Causal Discovery Toolbox: Uncover causal relationships in Python

03/06/2019 ∙ by Diviyan Kalainathan, et al. ∙ Université d'Angers Inria 0

This paper presents a new open source Python framework for causal discovery from observational data and domain background knowledge, aimed at causal graph and causal mechanism modeling. The 'cdt' package implements the end-to-end approach, recovering the direct dependencies (the skeleton of the causal graph) and the causal relationships between variables. It includes algorithms from the 'Bnlearn' and 'Pcalg' packages, together with algorithms for pairwise causal discovery such as ANM. 'cdt' is available under the MIT License at https://github.com/Diviyan-Kalainathan/CausalDiscoveryToolbox.

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1 Introduction

Causal modeling is key to understand physical or artificial phenomenons and make recommendations. Most softwares for causal discovery have been developed in the R programming language (Kalisch et al., 2018; Scutari, 2018), and a few causal discovery algorithms are available in Python (RCC (Lopez-Paz et al., 2015), CGNN (Goudet et al., 2017) and SAM (Kalainathan et al., 2018)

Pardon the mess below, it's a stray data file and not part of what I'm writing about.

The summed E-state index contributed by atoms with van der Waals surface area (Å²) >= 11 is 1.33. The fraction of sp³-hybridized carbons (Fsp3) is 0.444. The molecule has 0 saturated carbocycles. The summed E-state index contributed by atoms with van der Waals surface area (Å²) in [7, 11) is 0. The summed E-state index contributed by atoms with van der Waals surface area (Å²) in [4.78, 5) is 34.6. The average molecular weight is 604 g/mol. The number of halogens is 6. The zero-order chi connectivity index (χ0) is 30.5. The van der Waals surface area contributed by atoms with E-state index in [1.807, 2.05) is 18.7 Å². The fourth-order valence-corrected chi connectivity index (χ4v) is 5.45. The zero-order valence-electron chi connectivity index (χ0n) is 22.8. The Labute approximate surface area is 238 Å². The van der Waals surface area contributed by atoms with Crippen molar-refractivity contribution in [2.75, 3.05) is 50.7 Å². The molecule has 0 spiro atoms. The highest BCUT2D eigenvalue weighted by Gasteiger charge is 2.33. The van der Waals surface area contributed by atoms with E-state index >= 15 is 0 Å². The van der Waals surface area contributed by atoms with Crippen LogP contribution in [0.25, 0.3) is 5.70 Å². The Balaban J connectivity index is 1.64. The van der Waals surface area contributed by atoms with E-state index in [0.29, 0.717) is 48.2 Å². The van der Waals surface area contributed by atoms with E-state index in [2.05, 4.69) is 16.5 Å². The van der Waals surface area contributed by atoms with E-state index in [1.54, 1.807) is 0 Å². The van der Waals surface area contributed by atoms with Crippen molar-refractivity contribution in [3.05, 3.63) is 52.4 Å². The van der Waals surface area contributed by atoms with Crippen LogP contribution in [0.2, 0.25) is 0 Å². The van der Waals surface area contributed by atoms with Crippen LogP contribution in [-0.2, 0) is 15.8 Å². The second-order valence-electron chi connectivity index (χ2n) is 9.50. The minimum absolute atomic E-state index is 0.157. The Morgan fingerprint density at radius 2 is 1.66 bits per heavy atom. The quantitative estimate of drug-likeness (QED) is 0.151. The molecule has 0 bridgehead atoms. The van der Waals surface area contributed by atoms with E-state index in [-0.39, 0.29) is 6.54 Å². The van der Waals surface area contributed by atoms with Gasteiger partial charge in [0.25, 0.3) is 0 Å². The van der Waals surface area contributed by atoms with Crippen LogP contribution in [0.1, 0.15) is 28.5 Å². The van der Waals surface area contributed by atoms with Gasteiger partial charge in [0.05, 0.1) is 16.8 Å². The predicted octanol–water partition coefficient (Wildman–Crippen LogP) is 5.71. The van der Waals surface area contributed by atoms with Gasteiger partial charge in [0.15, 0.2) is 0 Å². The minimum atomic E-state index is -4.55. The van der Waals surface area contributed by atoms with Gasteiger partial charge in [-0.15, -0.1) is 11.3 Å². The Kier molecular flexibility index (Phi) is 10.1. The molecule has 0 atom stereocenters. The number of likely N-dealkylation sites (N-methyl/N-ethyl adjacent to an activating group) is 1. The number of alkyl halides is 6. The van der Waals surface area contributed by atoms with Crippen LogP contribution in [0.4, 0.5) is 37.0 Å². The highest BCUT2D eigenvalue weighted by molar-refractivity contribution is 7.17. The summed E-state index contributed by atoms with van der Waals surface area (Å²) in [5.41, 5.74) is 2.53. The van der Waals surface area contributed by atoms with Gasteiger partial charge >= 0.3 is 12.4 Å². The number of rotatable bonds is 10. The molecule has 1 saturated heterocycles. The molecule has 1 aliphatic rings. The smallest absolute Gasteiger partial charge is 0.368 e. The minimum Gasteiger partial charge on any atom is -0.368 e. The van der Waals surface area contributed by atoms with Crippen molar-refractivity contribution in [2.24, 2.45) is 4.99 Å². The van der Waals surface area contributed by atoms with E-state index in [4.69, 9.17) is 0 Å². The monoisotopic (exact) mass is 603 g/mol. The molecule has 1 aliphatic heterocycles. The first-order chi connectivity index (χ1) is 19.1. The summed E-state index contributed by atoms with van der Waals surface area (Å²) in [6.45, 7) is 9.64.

), which supports many current machine learning frameworks such as PyTorch

(Paszke et al., 2017).

The proposed Cdt

 package is concerned with observational causal discovery, aimed at learning both the causal graph and the associated causal mechanisms from samples of the joint probability distribution of the data.

Cdt is supported by PyTorch.

Formally, the Causal Discovery Toolbox (Cdt) is a open-source Python package including many state-of-the-art causal modeling algorithms (most of which are imported from R), that supports GPU hardware acceleration and automatic hardware detection.